Purple Reign

Brace Yourself for an Ultra Violet 2018

Pantone has named the deep purple shade its color of the year.

By Abby Ledoux December 7, 2017

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Pantone announced Ultra Violet is the 2018 Color of the Year.

As we prepare to finally exit the car crash that is 2017, so too do we turn our eyes toward the future–and it's a bright one.

The prestigious Pantone Color Institute, a consulting service to forecast and advise on global color trends, has spoken: The 2018 Color of the Year is Ultra Violet.

For close Pantone followers, that's hue No. 18-3838, to be exact. The Institute describes the shade as "dramatically provocative and thoughtful," likening it to the "mysteries of the cosmos, the intrigue of what lies ahead, and the discoveries beyond where we are now."

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Color experts have also deemed the shade communicative of originality, ingenuity and visionary thinking–it's no coincidence that a glance at this purple might conjure images of Prince, Bowie and Hendrix. The fact that we lost two of those three cultural icons in less than two years is a testament to just how garbage the world's been lately. Pantone predicts Ultra Violet will "light the way to what is yet to come;" here's to hoping whatever that is in 2018 is a step up.

The good people at the New York Times wondered whether there might be a more apropos pick for the year: Black? Wartime red? Fake-tan orange? Soot gray?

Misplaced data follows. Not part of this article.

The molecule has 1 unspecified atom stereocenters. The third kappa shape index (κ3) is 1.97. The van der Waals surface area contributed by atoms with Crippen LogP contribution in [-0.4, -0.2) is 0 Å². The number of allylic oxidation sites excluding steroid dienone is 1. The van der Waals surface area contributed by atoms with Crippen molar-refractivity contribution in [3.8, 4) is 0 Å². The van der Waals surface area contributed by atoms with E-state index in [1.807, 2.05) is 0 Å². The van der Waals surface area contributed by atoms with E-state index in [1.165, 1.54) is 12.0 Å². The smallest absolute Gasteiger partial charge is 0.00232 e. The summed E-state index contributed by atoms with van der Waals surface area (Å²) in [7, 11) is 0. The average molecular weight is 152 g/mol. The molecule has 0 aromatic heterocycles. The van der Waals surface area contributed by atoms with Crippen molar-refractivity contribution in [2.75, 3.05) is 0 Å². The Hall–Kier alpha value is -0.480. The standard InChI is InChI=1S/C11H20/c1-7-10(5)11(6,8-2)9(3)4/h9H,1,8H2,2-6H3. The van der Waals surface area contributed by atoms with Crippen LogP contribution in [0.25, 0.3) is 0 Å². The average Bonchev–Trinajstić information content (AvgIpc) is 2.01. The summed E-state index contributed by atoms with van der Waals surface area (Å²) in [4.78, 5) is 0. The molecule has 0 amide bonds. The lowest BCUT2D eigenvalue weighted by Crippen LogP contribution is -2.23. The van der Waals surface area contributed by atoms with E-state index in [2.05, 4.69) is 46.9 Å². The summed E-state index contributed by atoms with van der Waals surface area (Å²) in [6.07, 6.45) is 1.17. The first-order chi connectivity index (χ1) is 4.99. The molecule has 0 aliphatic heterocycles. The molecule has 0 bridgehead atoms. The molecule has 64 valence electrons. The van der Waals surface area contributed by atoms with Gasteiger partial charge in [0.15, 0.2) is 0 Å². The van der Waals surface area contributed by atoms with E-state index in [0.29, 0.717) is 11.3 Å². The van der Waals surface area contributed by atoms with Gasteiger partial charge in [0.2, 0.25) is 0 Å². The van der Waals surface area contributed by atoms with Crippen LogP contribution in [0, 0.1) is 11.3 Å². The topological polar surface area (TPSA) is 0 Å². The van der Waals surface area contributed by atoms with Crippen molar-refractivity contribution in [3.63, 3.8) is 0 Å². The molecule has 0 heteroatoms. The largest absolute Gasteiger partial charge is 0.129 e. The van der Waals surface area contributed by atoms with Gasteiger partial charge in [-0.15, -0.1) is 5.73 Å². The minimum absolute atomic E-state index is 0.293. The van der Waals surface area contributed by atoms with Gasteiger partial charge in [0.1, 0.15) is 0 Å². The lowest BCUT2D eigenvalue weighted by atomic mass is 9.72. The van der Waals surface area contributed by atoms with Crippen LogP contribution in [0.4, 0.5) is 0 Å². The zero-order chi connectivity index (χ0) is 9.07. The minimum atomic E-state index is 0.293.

Instead, Ultra Violet pays homage to the non-conforming, boundary-pushing personas of popstars past, and it acknowledges a historically mystical, spiritual quality attached to its vibrance, making reference to purple-toned lighting in meditation spaces used for mindfulness practices, "which offer a higher ground to those seeking refuge from today's over-stimulated world."

In fashion, Ultra Violet enchants; the unmistakeable purple is "a theatrical linkage," Pantone says, and compliments more colors than one might expect. Color experts suggest pairing the shade with greens or grays for natural elegance or with metallics for dazzling luxury. And the jewel tone is a natural fit for accessories–like, well, jewelry–harkening "the complexities of natural gems, textures, and florals," Pantone suggests.

The drama continues when Ultra Violet is used in beauty products. Pantone advises a deep purple matte lip for the bold; meanwhile, "softly blended metallics and shimmers in Ultra Violet transform the eyes into windows to the cosmos." All told, the spell-binding shade is meant to "elevate street styles as a symbol of creative expression."

And in the home, Ultra Violet really shines. (I can attest–the walls of my teenage bedroom were splashed, floor to ceiling, in a rich, moody tone not dissimilar to Ultra Violet and fittingly dubbed Purple Rain.) An Ultra Violet interior can make a grand gesture; conversely, used sparingly as an accent, it can subdue and ground a space in modern elegance.

There are many ways to shop Ultra Violet for nearly every aspect of your life. Stay tuned to Shop Talk for our take on the shade, including how to style it and, better yet, how to gift it to others.

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